BISCO’s All-Bond Universal®: A Dental Adhesive on Which Clinicians Can Rely
Todd Snyder, DDS, FAACD, is a passionate, highly accomplished 30-year veteran dental clinician who is widely respected for his work in cosmetic dentistry. The practitioner, author, and lecturer is so passionate, in fact, that if he sees a need in the industry, he'll do what he can to meet it. For example, he co-developed and co-directed the first two-year graduate program in esthetic and cosmetic restorative dentistry at the University of California Los Angeles School of Dentistry. He also created TS Retractors, which aid in dental photography, and founded his own online dental education company, Legion.
And when he finds a clinical product that he can consistently rely on, he'll stick with it and do what he can to let others know about it. Such is the case with BISCO's All-Bond Universal®.
"I have been using All-Bond Universal since its launch [about 10 years ago]," says Snyder, who has two cosmetic and restorative dental practices in Laguna Niguel, California, and Las Vegas. "I like using it because I can have one product for all my adhesive needs, it has an extremely thin film thickness of <10 microns, it works with all techniques from etch to selective-etch to self-etch, and it works with direct resins as well as all dual-cure resins, without the need for additional bottles to create compatibility. It works as a light-cure, self-cure, or dual-cure."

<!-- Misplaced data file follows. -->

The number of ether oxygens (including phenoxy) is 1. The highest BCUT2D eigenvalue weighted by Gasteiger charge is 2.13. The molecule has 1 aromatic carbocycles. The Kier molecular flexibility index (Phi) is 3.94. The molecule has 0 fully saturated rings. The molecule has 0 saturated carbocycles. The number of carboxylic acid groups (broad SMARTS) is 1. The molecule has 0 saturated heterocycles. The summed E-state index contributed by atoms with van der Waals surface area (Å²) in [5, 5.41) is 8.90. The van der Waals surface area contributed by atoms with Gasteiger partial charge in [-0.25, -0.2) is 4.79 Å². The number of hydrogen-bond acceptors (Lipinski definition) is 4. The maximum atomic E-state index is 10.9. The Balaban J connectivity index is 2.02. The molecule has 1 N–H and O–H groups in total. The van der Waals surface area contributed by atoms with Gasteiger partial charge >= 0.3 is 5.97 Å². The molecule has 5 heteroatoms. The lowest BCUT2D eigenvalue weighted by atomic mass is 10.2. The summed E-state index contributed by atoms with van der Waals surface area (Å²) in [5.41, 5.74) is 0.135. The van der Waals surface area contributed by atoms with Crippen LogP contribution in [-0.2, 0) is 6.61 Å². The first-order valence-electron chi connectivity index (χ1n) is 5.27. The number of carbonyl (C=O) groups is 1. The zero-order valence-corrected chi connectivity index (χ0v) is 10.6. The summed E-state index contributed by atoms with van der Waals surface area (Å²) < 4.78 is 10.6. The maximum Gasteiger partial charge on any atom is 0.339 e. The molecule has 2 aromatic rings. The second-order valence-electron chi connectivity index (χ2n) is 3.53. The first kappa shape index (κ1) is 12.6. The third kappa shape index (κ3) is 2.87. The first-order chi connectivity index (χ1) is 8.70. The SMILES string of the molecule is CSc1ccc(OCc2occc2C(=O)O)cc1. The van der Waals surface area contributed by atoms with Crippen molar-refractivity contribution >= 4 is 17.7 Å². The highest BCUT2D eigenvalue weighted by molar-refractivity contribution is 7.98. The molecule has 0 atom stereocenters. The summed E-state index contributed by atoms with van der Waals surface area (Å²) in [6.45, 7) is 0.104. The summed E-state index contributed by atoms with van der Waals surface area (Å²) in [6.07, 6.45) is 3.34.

"Perhaps the biggest advantage is that it has no moisture-sensitive use on wet, dry, or moist tooth structure, and it bonds to numerous substrates," he states.
Additionally, Snyder says All-Bond Universal "offers virtually no postoperative sensitivity. I have placed hundreds of veneers, fillings, and indirect crown-and-bridge restorations with it and have had no problems."
Snyder, an accredited fellow of the American Academy of Cosmetic Dentistry and diplomate of the American Board of Aesthetic Dentistry, suggests that not all "universal" adhesives are the same. "There are notable differences in formulation-water content, percentage of functional monomer, type, and amount of solvent, etc.-that will impact the performance of the adhesive and other substrates. While universal adhesives might conceptually all be the same, in reality they behave differently."
With years of experience under his belt using All-Bond Universal, he strongly suggests that when using selective-etch or self-etch techniques, "apply All-Bond Universal in a scrubbing motion on both enamel and dentin. This will guarantee the proper coverage of the tooth structure, which will achieve an optimized bond to the tooth structure."
Finally, Snyder notes that when it comes to adhesive dentistry, the less he hears from patients, the better. "Their reaction [when I use All-Bond Universal] is actually no reaction, which is what I want. This means there are no problems. No postoperative sensitivity and no failures are what we seek to achieve in our dental offices."
Todd Snyder, DDS, FAACD
Private Practice, Laguna Niguel, California, and Las Vegas, Nevada